Don’t Be Afraid of the Dark is the kind of film that will probably freak out pre-teens in the same way Goosebumps books or TV’s Are You Afraid of the Dark? did. It feels lovingly crafted by people who missed being stuck home on a Friday or Saturday night with their parents. In its own way, the latest film from producer Guillermo del Toro exudes cheeseball charm, but the second any rational thought enters the mind of the viewer the experience falls apart.
Sally (Bailee Madison) plays a young girl sent to live with her father (Guy Pearce) in Rhode Island for reasons that are never really explained. Her father is an architect fixing up a not entirely spooky looking estate with a dark past. Dad is also dating the interior decorator of the house (Katie Holmes) who is trying desperately to get through to her potential step-daughter. After uncovering a secret basement in the home, Sally unwittingly unleashes a plague of evil faeries who say they want to play, but really want to kill someone and steal her teeth.
Naturally, the adults never believe that child. That’s just fine since most films of this kind are predicated upon that very plot contrivance. Don’t Be Afraid of the Dark wears its love for all things cliché on its celluloid sleeve. Rustling leaves, thunderstorms, shadows, secret passages, a story based on childhood mythology, fractured families, topiaries, air vents, kindly gardeners and maids, eerie drawings, the very title. These are all clichés that the film does relatively well on a technical level, but about halfway through the film it starts to get a bit annoying and a lot less endearing.
None of this blame necessarily falls at the feet of the cast. Madison shines as a scared and potentially over-medicated child. Holmes manages a few moments of grace as the woman who starts to believe the child. Pearce has the most unenviable job of being the guy who makes all the terrible and idiotic decisions that keep the family at the creepy house for the entirety of the running time. He may very well come across as the stupidest father that ever lived, but it acts as proof that Pearce is really incapable of turning in bad work.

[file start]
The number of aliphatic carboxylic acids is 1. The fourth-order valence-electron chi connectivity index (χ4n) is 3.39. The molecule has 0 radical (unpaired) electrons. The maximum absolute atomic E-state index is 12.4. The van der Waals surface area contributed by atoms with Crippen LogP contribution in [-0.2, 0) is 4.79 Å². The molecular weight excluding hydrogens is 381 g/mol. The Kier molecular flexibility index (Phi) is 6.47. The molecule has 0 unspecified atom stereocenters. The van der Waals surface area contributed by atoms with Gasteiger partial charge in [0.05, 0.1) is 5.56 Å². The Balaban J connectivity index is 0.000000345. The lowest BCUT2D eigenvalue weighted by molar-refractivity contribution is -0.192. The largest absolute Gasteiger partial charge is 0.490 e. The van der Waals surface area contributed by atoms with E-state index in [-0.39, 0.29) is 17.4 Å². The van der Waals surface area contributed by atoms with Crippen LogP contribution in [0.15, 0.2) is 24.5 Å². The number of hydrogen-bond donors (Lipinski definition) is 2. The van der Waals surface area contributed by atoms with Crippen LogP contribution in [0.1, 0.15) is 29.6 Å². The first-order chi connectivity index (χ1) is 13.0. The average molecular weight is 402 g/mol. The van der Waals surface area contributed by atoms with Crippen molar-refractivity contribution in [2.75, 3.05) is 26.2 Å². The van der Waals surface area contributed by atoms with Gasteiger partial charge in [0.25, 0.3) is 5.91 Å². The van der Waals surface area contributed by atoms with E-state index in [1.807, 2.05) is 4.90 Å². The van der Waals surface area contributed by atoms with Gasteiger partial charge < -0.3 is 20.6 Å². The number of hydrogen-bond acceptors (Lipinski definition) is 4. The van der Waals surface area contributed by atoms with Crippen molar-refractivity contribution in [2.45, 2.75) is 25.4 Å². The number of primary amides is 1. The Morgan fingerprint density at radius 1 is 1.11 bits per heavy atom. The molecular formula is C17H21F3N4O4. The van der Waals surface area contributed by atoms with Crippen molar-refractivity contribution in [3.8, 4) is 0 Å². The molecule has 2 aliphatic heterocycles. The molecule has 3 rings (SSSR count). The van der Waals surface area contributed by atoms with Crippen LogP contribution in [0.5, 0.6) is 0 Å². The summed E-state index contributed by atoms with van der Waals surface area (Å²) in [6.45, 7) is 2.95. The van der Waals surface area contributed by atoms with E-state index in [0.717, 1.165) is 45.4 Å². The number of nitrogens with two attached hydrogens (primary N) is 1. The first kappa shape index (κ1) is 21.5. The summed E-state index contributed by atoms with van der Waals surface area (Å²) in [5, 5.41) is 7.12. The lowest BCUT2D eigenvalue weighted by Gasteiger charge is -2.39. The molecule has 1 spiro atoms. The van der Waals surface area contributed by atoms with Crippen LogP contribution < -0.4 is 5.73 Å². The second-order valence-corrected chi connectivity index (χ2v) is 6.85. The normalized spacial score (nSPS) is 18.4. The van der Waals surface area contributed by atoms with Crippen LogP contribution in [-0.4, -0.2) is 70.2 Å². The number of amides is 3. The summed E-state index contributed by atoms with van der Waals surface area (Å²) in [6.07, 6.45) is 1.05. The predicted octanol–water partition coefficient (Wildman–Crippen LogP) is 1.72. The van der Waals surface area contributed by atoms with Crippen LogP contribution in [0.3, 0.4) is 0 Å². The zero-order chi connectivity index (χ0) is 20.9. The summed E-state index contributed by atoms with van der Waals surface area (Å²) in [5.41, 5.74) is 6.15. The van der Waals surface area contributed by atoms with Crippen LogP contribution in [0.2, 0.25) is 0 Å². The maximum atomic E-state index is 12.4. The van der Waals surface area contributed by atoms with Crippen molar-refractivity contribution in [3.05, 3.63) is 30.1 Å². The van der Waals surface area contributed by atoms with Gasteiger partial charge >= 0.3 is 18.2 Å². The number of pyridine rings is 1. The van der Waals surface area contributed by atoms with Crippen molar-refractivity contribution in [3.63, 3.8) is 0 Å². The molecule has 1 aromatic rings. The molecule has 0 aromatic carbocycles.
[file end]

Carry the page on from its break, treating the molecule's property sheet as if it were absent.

The film, however, can’t sustain a level of creepy childish fun for more than an hour. After that hour, the film feels like it takes an eternity to get to a conclusion that the audience can see coming a mile away. Troy Nixey directs with only a base level of enthusiasm for a film where the creepy nature of the house should play a bigger role. Nixey and del Toro (who co-wrote with Mimic collaborator Matthew Robbins) simply want to get to the creepy (and admittedly very silly sounding) creatures that have been causing a violent ruckus.
Watching stupid people do stupid things really works best in television form and only for an hour at a time. In this respect, it is quite apparent that del Toro and Robbins adapted the film from a television special. Once the film reaches its unconscionably long home stretch, it strains the logic centres of even the dullest of brains. Watching these people stay in the house for as long as they do makes Poltergeist feel like a commercial. It doesn’t help that the films conclusion is curiously disjointed with a lot of elements that never go anywhere. It gets confusing and downright frustrating.
This is the kind of film I probably would have unconditionally loved if I was 8 or 9 at the time. A film like this is one I can see the younger generation looking back upon with fond memories. In a wave of nostalgia they will watch it again when they turn 25 and realize that it’s actually pretty bad.
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